Black Joy is Not a Crime and We Will Continue #LaughingWhileBlack

by Altheria Gaston

They were not in church. They were not in court. They were not in class or in any other setting in which laughter might not have been inappropriate. On Saturday, August 22, 2015, they were on a wine train through the Napa Valley wine country. It was a social, perhaps even celebratory, occasion for Sistahs of the Reading Edge Book Club members who were taking their annual trip. According to the members and other passengers, the women were simply having fun and exhibiting behavior consistent with individuals on a wine tour. A few passengers allegedly complained of the Black women’s joviality, and the manager asked the women to quiet down. When they refused to stifle their cheerfulness, they were removed from the train — singled out and reprimanded for talking and laughing too loudly.

It didn’t take long for the group, made up mostly by Black women, to realize that their ejection from the Napa Valley Wine Train tour was racially charged. By Monday, August 24th, the hashtag #laughingwhileblack was trending on social media as a way of calling attention to the ridicule to which our sisters were subjected when sharing in the most innocent of acts — laughing. This occurrence was disturbing on several levels.

First, there is a mostly unspoken belief in this country that certain kinds of people belong in certain spaces, resulting in a prevalence of “exclusionary spaces.” Homeless people don’t belong in the touristy areas of our cities, children of color and poor children don’t belong in private schools, women don’t belong in board rooms, and Black women... Black women don’t belong on wine tours. Exclusionary spaces like museums, country clubs, ballet theaters, and classical performance halls are all designed and operated to shut-out people of color and people who are poor or working class. Increasingly, Black women from all walks of life are refusing these outwardly imposed barriers and asserting our multi-hued female bodies into traditionally segregated spaces. Perhaps the patrons on board the train were not accustomed to seeing Black women on Napa Valley wine tours and feared that the presence of these women would “ghettoize” this privileged space.Those who continue to resist our inclusion into exclusionary spaces are fighting a losing battle. We will not retreat from these spaces to appease their discomfort. We refute any rhetoric suggesting that there are certain spaces where Black women’s bodies belong. We belong anywhere we choose to be, and we won’t be convinced otherwise.

Second, Napa Valley Wine Train released a statement on Monday containing false accusations against the members of the book club women. Their recanted statement accused the women of “verbal and physical abuse towards other guests and staff,” a characterization that feeds into commonly held stereotypes and myths of Black women—that we are incorrigible and prone to violent behavior. In her book Sister Citizen: Shame, Stereotypes, and Black Women in America, Melissa Harris-Perry found that Black women are subjected to myths suggesting that we are overly demanding and argumentative. Surely, these deeply embedded stereotypes and myths led to the company’s hasty, unfounded Facebook post describing the women as having been abusive. The company’s exaggerated fear of potential problems with the Black women even led them to summon police to control the supposedly unmanageable guests. Several book club members described the experience, particularly the involvement of law enforcement, as humiliating. Stereotypes are not innocuous, internalized characterizations that we hold in secret. As in this case, they manifest themselves in ways that cause harm to marginalized populations.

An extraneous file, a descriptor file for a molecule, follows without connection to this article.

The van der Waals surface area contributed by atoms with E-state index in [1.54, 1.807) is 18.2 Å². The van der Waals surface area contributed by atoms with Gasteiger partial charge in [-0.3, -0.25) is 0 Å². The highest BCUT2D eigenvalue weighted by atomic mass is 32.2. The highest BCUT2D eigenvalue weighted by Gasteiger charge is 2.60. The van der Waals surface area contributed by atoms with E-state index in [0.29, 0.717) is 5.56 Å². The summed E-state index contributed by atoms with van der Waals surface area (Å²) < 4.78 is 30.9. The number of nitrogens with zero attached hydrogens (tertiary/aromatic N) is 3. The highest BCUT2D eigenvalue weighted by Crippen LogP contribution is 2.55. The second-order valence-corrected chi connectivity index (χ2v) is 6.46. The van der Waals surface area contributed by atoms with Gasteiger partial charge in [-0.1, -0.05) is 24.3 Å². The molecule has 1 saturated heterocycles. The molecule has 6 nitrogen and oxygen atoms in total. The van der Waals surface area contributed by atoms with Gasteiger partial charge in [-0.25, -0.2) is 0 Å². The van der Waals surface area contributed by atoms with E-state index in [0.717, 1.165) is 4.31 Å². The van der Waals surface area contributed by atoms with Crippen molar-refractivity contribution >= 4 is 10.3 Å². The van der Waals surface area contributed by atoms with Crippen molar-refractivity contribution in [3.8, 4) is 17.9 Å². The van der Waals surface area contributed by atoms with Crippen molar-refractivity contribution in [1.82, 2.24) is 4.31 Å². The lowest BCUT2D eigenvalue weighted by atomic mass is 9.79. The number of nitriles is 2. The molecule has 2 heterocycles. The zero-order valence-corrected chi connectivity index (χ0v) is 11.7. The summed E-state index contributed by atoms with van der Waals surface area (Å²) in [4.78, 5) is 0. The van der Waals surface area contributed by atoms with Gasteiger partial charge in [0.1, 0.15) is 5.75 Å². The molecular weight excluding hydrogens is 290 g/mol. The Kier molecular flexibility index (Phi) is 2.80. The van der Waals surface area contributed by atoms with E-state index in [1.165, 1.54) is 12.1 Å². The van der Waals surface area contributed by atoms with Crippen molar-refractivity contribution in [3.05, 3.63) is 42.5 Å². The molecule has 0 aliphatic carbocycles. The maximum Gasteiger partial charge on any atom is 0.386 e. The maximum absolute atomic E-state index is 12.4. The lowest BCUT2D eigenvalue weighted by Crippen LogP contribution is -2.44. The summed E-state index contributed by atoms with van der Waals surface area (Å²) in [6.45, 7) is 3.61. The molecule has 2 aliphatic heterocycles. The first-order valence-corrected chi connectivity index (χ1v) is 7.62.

Last, this unnecessary and unjustified incident is an example of the ways the behavior of Black women is too often policed. Whether the actions are related to our sexual choices, the way we dress, or how we discipline our children, powerful others are eager to mandate how we should act. In Saturday’s incident, the women were told that #laughingwhileblack is problematic. One might argue that laughter symbolizes not only joy, but freedom and self-assurance — attributes that Black women are not supposed to possess. As is the case with intelligence, talent, and tenacity, Black women’s happiness is seen as threatening to insecure others who try to limit our possibilities and our capabilities. Maya Angelou, in “Still I Rise,” captured the anxiety experienced by others when Black women move from sadness to laughter:

“Did you want to see me broken?
Bowed head and lowered eyes?
Shoulders falling down like teardrops.
Weakened by my soulful cries.

Does my haughtiness offend you?
Don't you take it awful hard
'Cause I laugh like I've got gold mines
Diggin' in my own back yard.”

Just like the wine train, laughter appears to be forbidden terrain for Black women. When we dare tread this terrain, we face politicized policing. But, just as the members of Sistahs of the Reading Edge Book Club did, we will resist being policed. Their efforts, mainly through the #laughingwhileblack protest on social media, countered the train company’s policing and resulted in an apology and an offer of another tour for them and their guests.

Try as they will, our laughter/ambition/talents/joy... cannot be contained.

Photo: Shutterstock

Altheria Gaston is a regular contributor at For Harriet. You can find her on Twitter @altheriagaston.

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